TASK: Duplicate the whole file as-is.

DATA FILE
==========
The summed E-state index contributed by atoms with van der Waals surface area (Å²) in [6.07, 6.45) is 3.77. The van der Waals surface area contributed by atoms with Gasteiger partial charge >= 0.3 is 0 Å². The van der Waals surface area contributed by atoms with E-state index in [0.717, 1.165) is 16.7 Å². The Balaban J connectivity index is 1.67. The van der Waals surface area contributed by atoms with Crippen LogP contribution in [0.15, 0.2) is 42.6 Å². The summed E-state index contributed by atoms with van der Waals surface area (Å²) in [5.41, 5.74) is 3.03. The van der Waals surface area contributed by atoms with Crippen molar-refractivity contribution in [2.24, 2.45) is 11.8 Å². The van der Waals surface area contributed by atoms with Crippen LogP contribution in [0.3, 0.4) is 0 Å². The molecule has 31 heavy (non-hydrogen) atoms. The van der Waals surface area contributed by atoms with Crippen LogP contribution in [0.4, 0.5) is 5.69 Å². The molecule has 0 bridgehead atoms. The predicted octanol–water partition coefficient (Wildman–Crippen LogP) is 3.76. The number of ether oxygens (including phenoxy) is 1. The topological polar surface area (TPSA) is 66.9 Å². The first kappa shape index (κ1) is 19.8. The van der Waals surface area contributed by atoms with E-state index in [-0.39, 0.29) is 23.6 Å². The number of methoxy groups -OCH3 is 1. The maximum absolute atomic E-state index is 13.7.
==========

The summed E-state index contributed by atoms with van der Waals surface area (Å²) in [6.07, 6.45) is 3.77. The van der Waals surface area contributed by atoms with Gasteiger partial charge >= 0.3 is 0 Å². The van der Waals surface area contributed by atoms with E-state index in [0.717, 1.165) is 16.7 Å². The Balaban J connectivity index is 1.67. The van der Waals surface area contributed by atoms with Crippen LogP contribution in [0.15, 0.2) is 42.6 Å². The summed E-state index contributed by atoms with van der Waals surface area (Å²) in [5.41, 5.74) is 3.03. The van der Waals surface area contributed by atoms with Crippen molar-refractivity contribution in [2.24, 2.45) is 11.8 Å². The van der Waals surface area contributed by atoms with Crippen LogP contribution in [0.3, 0.4) is 0 Å². The molecule has 31 heavy (non-hydrogen) atoms. The van der Waals surface area contributed by atoms with Crippen LogP contribution in [0.4, 0.5) is 5.69 Å². The molecule has 0 bridgehead atoms. The predicted octanol–water partition coefficient (Wildman–Crippen LogP) is 3.76. The number of ether oxygens (including phenoxy) is 1. The topological polar surface area (TPSA) is 66.9 Å². The first kappa shape index (κ1) is 19.8. The van der Waals surface area contributed by atoms with E-state index in [-0.39, 0.29) is 23.6 Å². The number of methoxy groups -OCH3 is 1. The maximum absolute atomic E-state index is 13.7.